Back for the Attack, or My Back’s Second Attack

Somewhere around 10 years ago, I had a back “issue”.  I wasn’t doing anything crazy, all I did was plug my laptop in to a power strip on the floor and stand up.  Well, I didn’t get all the way up, because I was frozen in pain.  The pale white, cold sweat kind of pain.  Off to the hospital and then home for bed rest.  If I remember correctly, it took at least a week to recover.

10 years later, I get an anniversary visit.  Again, not doing anything stressful, but maybe I can identify a little more that contributed to it this time.  The memories are not so pleasant as each one comes back to me.  This time around I don’t have the luxury of higher medication, so I’m getting by on heat, cold, and Advil.  I have a business trip next Wednesday; not sure how that’s going to go.  But I’ve had a couple observations as I attempt to remain as still as humanly possible to reduce the likelihood of pain.

This is more of a restatement of a fact I learned 10 years ago.  Once you have a back failure, you will never be the same.  And that was true.  Every once in a while I’d get a warning that I was doing something wrong or overdoing something else.  I was always careful to take it easy after that.  This time, I think I got the warnings too late.

Next, recovering from a failure is like playing Operation.  You move slowly, carefully, trying to remain as steady and still as possible, then BZZZZT! – you get zapped.  You freak out, nearly collapse from the stabbing pain (or just freeze solid), and you lose the round.  You have to start over.

Typical things become scary as hell.  Coughing, sneezing, going to the bathroom, all might trigger a slight pain or a massive wave of pain.  I am sure it is just like having any abdominal surgery except on the opposite side of the body.  Something simple like getting up to get a drink is not so simple.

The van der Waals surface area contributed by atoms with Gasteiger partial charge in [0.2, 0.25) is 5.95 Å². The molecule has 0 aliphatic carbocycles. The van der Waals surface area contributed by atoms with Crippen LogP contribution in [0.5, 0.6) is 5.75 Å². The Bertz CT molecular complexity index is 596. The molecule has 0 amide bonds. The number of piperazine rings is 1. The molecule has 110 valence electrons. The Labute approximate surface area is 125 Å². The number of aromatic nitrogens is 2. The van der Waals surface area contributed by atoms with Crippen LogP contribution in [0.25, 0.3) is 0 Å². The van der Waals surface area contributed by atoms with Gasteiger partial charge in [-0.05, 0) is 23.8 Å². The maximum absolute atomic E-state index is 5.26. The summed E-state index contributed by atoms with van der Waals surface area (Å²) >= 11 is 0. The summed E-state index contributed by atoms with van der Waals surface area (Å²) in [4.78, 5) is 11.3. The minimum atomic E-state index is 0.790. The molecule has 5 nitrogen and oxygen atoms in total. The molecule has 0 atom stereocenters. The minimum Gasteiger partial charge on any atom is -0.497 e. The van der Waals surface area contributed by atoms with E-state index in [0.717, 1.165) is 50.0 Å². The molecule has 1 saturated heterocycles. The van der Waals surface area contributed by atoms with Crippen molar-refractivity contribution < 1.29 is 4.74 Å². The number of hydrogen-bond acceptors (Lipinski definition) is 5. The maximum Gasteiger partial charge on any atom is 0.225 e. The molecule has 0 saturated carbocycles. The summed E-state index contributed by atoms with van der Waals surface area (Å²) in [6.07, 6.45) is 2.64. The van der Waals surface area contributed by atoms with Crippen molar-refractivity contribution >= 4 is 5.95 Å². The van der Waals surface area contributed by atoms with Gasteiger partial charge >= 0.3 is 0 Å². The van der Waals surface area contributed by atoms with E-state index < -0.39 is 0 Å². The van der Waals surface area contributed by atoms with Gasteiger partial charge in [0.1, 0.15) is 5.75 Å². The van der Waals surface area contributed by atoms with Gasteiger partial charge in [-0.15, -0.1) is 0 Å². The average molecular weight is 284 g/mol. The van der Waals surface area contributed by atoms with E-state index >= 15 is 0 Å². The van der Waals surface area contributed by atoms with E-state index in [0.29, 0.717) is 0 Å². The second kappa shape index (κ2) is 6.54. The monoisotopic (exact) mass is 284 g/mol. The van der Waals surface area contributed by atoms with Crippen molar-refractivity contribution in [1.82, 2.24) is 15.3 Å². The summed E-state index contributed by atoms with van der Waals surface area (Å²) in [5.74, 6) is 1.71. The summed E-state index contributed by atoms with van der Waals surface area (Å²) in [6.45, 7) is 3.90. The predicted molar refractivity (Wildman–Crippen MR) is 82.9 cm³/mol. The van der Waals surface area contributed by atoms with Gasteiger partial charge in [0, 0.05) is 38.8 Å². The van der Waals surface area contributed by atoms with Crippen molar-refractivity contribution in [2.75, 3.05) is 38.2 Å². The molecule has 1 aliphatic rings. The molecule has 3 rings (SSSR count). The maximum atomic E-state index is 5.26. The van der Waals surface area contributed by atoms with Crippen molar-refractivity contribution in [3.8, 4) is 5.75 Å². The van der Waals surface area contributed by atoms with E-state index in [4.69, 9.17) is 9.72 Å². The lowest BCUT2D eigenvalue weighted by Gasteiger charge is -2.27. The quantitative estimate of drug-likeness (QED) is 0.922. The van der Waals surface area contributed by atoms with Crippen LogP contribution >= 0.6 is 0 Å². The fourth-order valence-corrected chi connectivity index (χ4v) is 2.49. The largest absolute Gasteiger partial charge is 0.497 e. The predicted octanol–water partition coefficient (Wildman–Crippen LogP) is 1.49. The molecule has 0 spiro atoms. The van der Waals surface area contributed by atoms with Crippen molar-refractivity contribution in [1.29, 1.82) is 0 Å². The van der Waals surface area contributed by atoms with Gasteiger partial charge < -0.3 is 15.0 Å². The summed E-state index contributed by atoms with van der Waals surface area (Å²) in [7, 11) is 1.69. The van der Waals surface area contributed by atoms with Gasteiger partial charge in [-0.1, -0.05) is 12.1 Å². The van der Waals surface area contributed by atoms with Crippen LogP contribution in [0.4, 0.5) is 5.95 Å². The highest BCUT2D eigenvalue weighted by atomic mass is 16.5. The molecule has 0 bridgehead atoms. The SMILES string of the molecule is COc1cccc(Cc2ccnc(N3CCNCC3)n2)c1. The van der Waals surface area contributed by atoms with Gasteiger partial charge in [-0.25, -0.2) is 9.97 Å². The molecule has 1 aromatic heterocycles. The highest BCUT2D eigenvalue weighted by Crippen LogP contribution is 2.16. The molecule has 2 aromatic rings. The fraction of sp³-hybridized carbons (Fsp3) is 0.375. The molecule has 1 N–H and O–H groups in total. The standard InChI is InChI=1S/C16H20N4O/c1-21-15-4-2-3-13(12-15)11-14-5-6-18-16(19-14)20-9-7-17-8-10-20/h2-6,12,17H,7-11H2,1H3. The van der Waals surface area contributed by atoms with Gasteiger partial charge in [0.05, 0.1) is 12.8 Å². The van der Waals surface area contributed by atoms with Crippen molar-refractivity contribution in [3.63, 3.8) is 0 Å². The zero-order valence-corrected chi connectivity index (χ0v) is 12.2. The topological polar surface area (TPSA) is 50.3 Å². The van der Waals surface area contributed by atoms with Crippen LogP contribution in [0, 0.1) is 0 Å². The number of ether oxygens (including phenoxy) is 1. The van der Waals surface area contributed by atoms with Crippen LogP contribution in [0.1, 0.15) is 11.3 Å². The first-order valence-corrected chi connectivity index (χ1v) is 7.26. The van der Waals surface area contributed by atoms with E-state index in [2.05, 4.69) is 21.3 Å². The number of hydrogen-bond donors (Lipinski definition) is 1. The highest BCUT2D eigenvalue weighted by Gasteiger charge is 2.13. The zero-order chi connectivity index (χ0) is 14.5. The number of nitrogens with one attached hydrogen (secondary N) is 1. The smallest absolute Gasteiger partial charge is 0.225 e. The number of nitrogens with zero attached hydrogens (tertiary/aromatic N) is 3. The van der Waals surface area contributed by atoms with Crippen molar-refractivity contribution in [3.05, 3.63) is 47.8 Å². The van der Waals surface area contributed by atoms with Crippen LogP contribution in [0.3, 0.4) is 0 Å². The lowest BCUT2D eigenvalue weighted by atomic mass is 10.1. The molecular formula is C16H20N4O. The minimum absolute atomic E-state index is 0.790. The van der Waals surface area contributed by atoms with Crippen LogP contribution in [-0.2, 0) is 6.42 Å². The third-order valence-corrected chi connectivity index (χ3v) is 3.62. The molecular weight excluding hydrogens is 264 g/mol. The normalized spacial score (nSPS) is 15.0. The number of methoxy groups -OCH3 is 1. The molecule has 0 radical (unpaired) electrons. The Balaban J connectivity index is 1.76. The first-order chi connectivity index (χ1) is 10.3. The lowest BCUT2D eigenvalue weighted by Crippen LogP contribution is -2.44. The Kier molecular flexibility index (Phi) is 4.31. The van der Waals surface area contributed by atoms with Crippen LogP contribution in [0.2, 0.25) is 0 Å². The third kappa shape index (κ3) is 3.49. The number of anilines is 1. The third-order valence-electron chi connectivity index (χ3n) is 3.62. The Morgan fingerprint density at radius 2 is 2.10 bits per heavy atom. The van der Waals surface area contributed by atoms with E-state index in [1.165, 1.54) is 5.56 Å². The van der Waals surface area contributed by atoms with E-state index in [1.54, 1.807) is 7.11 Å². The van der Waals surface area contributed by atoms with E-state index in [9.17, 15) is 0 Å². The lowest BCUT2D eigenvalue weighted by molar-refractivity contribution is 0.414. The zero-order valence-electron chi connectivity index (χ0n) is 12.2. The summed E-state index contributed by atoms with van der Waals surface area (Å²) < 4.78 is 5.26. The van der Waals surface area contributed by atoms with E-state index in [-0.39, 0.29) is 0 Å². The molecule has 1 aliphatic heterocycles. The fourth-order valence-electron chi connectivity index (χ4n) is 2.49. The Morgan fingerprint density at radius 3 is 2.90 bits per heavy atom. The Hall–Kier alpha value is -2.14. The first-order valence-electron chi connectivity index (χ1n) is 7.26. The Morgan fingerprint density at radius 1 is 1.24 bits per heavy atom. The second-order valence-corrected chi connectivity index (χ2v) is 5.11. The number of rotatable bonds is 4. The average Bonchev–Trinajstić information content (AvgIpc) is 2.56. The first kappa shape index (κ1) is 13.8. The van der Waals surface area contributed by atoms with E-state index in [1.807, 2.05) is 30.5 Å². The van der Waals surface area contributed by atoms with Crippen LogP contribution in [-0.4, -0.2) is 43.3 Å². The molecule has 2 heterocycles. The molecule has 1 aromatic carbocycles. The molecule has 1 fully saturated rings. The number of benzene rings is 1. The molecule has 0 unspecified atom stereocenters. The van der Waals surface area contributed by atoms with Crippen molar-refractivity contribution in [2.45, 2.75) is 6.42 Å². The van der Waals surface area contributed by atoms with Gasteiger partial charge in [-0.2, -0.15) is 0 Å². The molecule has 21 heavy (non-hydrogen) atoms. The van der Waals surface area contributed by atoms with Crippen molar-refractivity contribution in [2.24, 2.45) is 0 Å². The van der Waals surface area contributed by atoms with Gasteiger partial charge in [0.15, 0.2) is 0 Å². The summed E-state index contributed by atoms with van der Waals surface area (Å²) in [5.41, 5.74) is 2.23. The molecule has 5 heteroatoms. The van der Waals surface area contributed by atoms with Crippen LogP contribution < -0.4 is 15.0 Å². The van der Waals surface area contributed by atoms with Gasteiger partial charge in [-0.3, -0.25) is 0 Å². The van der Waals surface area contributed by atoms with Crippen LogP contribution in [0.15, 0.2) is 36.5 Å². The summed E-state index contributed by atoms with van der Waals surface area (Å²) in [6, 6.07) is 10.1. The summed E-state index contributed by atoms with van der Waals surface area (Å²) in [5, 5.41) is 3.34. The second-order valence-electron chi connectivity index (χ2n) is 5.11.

Time seems to shift around.  This morning when I sat on the edge of the bed and had a total seize, when I finally got myself lying down again, I looked at the clock.  It was 9:00.  The next time I was able to look at the clock it was 9:12.  I must have passed out from the pain or something, because it only felt like a minute.

I’m not spouting these observations as complaining or whining.  I kind of find them amusing.  It’s like I was one kind of person – healthy, active (both overstatements, BTW) – and now I’m a disabled person.  To me it feels like a test, like “let’s see how you handle this.”  And for the most part, I think I’m doing ok.  I’m still as productive at work as I was when I was at my desk.  I am getting by with lunch delivered to me.  If things get really bad, I might have to have food delivered or drive to a drive-through.  I can’t walk for extended periods right now.

But being in this condition makes one wonder, what if I was like this for the rest of my life?  That’s an answer I’ll not share.

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